I’ve cast these developments in a sinister light in order to highlight their drawbacks, but they unquestionably had many positive effects. I know this firsthand. Unlike most, I worked from home for nearly 10 years before COVID-19. I like to say that when the pandemic hit, people went on my employment plan and discovered what they’d been missing. But just as I am very familiar with remote work’s benefits—including flexible scheduling and lack of commuting—I am also intimately aware of its pitfalls.

Here are a few: You feel as though you are always on the job, even when you are with family or on vacation, because work is wherever your laptop is. Subconsciously, once you know you can work from anywhere, you take your work everywhere. This also collapses the separation between home and work life, because both take place in the same space. Perhaps most troubling, working remotely replaces real-world connections between co-workers with thin digital facsimiles—the sort of ties that can easily evaporate during moments of personal crisis, simply because the people involved have never actually met. These problems aren’t new; they naturally follow from the other technological innovations that preceded the pandemic, such as smartphones and social media. But working from home supersized them.

In my case, the advantages of having a portable profession outweighed the downsides. But as a reporter who traveled regularly for work, I had the privilege of escaping it in the air. For many people, airplanes are places of cramped confinement. But for me, they were a place of release, where I wasn’t on the clock, because I couldn’t be on the clock. Some planes lacked Wi-Fi entirely and others charged exorbitantly for it, which meant that people did not expect me to be online while in transit. Only through this experience did I realize what we had lost when we allowed connectivity to colonize our consciousness.

The problem here isn’t technology but its pervasiveness‚ not social-media platforms but a lack of limits on them. In this context, airplanes have become the last redoubt of the disconnected, the rare place where we are free from nonstop notifications, the demands of bosses, and the steady infiltration of the internet into our private lives. Rather than revamping airplanes to be like everywhere else, we should look to them as a model for what we might preserve elsewhere. It isn’t reasonable or realistic to expect people to forgo the many blessings of remote work or swear off their smartphones—though some thoughtful teens (and also Pete Davidson) are trying. But it is reasonable to ask ourselves whether we have conceded too much to availability and lost something essential in the process.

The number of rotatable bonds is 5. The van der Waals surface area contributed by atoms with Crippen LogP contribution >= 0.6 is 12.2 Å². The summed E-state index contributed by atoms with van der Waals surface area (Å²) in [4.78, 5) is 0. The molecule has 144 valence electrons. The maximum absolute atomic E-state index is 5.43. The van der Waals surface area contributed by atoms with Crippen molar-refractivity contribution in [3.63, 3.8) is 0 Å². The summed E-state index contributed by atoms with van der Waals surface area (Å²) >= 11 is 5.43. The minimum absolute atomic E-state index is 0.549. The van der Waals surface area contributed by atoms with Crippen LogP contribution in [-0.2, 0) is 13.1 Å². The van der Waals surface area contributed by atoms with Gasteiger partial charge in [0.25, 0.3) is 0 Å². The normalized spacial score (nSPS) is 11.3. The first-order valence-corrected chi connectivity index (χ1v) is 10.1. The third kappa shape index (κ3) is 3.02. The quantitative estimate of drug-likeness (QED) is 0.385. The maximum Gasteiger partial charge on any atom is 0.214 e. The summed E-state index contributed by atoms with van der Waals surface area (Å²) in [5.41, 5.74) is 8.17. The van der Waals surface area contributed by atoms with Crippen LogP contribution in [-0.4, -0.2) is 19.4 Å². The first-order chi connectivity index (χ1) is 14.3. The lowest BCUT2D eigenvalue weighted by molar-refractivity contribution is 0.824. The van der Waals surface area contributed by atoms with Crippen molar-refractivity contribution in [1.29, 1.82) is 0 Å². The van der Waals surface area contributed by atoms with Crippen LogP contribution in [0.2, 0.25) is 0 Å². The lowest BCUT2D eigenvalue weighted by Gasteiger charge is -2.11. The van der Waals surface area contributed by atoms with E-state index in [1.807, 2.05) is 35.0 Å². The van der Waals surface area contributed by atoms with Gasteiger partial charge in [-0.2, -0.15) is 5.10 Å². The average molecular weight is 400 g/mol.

It’s unlikely that the Yankees meant to make this philosophical point when they declined to spring for Wi-Fi. But as a professional sports franchise that relies on human beings, whose chemistry can determine victory or defeat, it makes sense for the team to prefer that teammates spend their flights interacting with one another rather than their Instagram feed. And that’s precisely what happened: “The Yankees fly on a pretty cool custom plane with poker tables and stuff,” the pitcher Jameson Taillon told Sports Illustrated. “So I would take that over free Wi-Fi, if I’m being honest.”

We don’t need to turn our airplanes into casinos. But we should consider how we might transform our public spaces into social spaces, and design them to encourage interpersonal interaction rather than solitary screen time. This won’t happen overnight, but we can start by protecting what we already have. If we do, though there may be no country for the disconnected, we’ll still have the skies.

Temperature of solar flares helps understand nature of solar plasma
Is this article about Renewable Energy?
The sun's rotation produces changes in its magnetic field, which flips completely every 11 years or so, triggering a phase of intense activity. Solar flares—huge eruptions from the surface of the sun lasting minutes or hours—emit intense bursts of particles and high levels of electromagnetic radiation. The release of energy during solar flares heats the chromosphere, causing almost full ionization of the atomic hydrogen present in the region.
African smoke over the Amazon
Is this article about Weather?
The Brazilian rainforest is one of the world's few continental regions with clean air. However, this is only true during the wet season, when the concentration of particulate matter is very low. During the dry season, it's a different story: numerous deforestation fires burn within the Amazon rainforest, as an "arc of deforestation" eats into the rainforest from the south.
Is this article about Food Science?
The stable isotopes hydrogen and oxygen (δ2H and δ18O, respectively) in soil water are widely used in ecological studies, which rely on the accurate extraction of unfractionated water from different soil types. Cryogenic vacuum distillation (CVD) is the laboratory-based technique most widely used in eco-hydrological studies. However, the reliability of this technique in reflecting soil water δ2H and δ18O is still of concern.
Novel crystal compound melts under ultraviolet light
While many materials melt when heated, researchers from Japan recently discovered a novel material in which melting can be induced by ultraviolet light instead of heat. Even more intriguing, this material exhibits changes in its luminescent properties while it melts. This material is the first organic crystalline material found to show changes in luminescent color and intensity upon ultraviolet light-induced melting.